GT was on a mission to create the fastest bike possible when it began the massive redesign process for the Fury downhill bike. Big changes in geometry, tweaks to the suspension and a full switch from carbon to aluminium have had some very positive results.
Frame and equipment: lighten up, not loosen up
The new alloy frame is a claimed 300g lighter than the old carbon model. It’s been stiffened up around the bottom bracket and head-tube, for better pedalling efficiency and more precise handling. The use of through-axle pivots and the way GT has spread the pivot bearings as far apart as possible bolsters stiffness further.
Geometry changes include a slightly lower BB (348mm), shorter chainstays (432mm) and slacker head angle (63 degrees). The most notable difference is a much longer front end – our medium frame measured 795mm from bottom bracket to front axle, giving a wheelbase of 1,240mm.
GT’s Independent Drivetrain suspension system has been made lighter and more compact. The tail end of the stroke is now more progressive, while travel jumps from 210mm to 220mm (8.3in-8.7in).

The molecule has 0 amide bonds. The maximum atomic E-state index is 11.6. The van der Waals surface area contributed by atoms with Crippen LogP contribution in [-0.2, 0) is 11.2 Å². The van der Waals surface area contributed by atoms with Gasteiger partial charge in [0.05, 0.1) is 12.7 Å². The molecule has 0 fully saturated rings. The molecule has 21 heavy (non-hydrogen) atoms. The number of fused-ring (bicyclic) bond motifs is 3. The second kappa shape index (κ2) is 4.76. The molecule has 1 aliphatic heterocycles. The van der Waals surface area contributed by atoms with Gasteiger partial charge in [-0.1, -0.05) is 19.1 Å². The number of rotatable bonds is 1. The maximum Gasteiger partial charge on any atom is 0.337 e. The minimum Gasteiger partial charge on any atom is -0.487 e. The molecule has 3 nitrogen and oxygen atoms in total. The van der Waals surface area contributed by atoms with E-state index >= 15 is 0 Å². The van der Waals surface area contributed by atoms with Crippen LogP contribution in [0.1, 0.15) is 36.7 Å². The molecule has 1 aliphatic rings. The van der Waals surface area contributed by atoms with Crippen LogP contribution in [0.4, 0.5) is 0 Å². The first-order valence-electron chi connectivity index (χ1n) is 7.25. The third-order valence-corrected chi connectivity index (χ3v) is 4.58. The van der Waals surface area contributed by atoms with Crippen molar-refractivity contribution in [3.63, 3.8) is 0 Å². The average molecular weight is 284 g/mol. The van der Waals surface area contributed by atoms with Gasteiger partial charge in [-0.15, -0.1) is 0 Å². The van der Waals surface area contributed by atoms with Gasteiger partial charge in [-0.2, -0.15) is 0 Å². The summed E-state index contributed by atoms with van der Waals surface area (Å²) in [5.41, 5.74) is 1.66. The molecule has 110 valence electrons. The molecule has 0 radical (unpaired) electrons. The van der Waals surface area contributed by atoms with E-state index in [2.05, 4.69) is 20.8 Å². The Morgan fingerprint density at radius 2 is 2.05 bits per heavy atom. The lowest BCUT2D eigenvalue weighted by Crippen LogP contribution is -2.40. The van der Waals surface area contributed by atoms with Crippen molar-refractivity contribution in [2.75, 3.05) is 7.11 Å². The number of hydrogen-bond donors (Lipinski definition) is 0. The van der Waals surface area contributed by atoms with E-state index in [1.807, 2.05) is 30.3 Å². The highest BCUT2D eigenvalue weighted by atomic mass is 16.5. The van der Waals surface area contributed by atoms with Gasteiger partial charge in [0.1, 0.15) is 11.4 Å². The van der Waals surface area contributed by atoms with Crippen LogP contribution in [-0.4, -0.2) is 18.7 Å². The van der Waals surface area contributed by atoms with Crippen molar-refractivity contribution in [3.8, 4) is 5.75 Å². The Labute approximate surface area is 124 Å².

Speccing the sticky Black Chilli version of Continental’s great all-rounder Der Kaiser tyres is a nice touch, as is the dependable and smooth Shimano Zee clutch mech. The fork and shock come courtesy of Fox and, while not top-end models, they’re both solid performers.
Ride and handling: rock-solid recklessness
The first thing you notice when you jump aboard the Fury is that lengthy front centre. Yes, it takes a couple of runs to get acclimatised to, but that’s no bad thing, as the stability on offer when the speed picks up and the trail deteriorates is seriously impressive.
Some of the fun chuckability offered by more compact bikes may have been lost, but it seems a small price to pay for outright speed gained on the hill.
Threading the Fury down tighter trails remains a rapid affair, thanks in part to the short chainstays and lower BB. That massively stiff back end and low-slung centre of mass let you really get loose and hit turns hard, knowing that when you commit to a line, the Fury will do its best to keep you on it, with precise and accurate handling.
GT have done a good job of making the Fury pedal as efficiently as possible too. Out-of-the-saddle sprinting results in very little suspension bob and it’s surprising just how quickly this 38lb rig gets up to speed.
The suspension is well sorted too, offering a supple initial feel and a well behaved mid stroke, with a smooth ramp-up towards the end. Using the entire 220mm of travel isn’t a regular occurrence, but when you do, it isn’t harsh too.